eiV + acc. "in" - toward. Expressing purpose / end view; "for / with a view to a remembrance / memorial of me." Of course, result is also possible; "such that it serves as a remembrance of me."

thn ... anamnhsin (iV ewV) "remembrance [of me]" - the remembrance, reminder, memory [of me]. OT, used of a memorial sacrifice which serves to remind the participant of their sin under a merciful God. Clearly the Passover serves as our guide in understanding the business of remembering. The remembering is not a reenacting (or even a reexperiencing) of the salvation event worked by Christ on the cross (the myth-and-ritual school), nor is it just a mental imaging of the cross, but involves a personal identification with the cross, best understood as a reaffirmed faith response toward Christ's death on our behalf. Remembering involves "identity reshaping, not mere intellectual recall", Thiselton. Interesting, but unlikely, "do this in order that God may remember me by bringing about my parousia and consummating his kingdom", Jeremias.


After the meal Jesus takes the cup and states that it signifies the sacrificial outpouring of his blood to death, and as such, renews the new covenant, or agreement, between God and mankind. Again, Paul restates the phrase "do this in remembrance of me" and so underlines what believers are doing when they join in the meal, ie., we recall and recommit to the cross of Christ.

wJsautwV "in the same way" - in the same manner, likewise [and = also the cup]. Meaning, that the cup is treated in the same way as the loaf - Jesus takes it, offers a blessing, passes it around while saying words which parallel the words said while the bread is distributed. "And in the same way with the cup after supper", NJB.

meta to + inf. "after [supper]" - after the [eating of supper, dining, feasting, eating a meal]. This construction, the preposition + the articular infinitive, is used to form a temporal clause, subsequent time, "after ....", as NIV. Paul is saying that the wine is taken after the meal is completed. Disputed by some on the grounds of custom, but not grammar. "After the meal", Barclay.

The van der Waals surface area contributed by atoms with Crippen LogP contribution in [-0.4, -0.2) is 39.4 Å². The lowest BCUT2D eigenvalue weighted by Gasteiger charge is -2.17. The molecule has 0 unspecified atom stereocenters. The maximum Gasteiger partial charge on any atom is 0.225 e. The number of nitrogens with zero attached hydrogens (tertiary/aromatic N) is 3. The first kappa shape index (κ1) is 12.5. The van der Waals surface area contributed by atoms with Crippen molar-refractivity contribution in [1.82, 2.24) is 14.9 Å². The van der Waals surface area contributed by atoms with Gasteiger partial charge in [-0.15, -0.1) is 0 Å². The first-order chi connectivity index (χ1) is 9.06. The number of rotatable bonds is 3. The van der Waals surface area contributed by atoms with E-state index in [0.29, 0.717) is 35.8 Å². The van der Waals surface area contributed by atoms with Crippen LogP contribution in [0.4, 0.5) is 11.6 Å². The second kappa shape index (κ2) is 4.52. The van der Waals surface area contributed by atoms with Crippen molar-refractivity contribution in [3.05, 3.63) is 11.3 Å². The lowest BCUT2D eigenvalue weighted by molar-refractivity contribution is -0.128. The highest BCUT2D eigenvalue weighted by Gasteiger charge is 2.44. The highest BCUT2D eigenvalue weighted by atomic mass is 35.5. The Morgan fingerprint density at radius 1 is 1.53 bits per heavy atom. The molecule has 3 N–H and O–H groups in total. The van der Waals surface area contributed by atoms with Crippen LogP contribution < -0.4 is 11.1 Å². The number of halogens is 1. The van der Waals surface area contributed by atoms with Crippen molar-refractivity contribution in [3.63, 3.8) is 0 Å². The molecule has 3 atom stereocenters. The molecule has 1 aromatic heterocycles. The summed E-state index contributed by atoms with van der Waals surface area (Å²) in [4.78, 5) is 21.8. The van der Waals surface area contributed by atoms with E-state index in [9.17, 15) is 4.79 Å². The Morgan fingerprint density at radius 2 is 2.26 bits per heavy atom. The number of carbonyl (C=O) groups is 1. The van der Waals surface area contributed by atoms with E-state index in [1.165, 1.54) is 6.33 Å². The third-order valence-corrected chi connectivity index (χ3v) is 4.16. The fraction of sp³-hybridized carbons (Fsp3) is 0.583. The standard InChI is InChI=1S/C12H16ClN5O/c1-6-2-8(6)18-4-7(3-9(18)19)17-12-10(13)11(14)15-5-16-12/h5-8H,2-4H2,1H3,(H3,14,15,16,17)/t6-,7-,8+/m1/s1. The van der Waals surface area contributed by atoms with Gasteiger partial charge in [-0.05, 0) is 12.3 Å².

to pothrion (on) "the cup" - Probably an accusative of respect; "likewise, with reference to the cup." Presumably "the cup of blessing", 10:10, ie., "the cup over which we offer a blessing", "the cup of the Lord", v27, ie., no ordinary cup, but a cup put to a special use, originally for the Passover, but now as a memorial of the cross. Most commentators agree that Christ is probably alluding to the third or fourth moment the Passover cup is used in the celebration, although it is unlikely that Jesus is locking in the exact sequence of events for future use. "The cup of the Lord", containing red wine to share, represents Christ's sacrifice, while our taking the cup and drinking expresses a faith-act of remembering (believing)." As to the issue of the content of the cup, grape juice, red wine, etc., at the Passover red wine was used, but for the Lord's Supper we have no rule on the matter. The proper approach would be to follow the Passover tradition, but it is not required.

legwn pres. part. "saying" - Attendant circumstance participle expressing action accompanying the assumed verb "he took"; "he took the cup and said."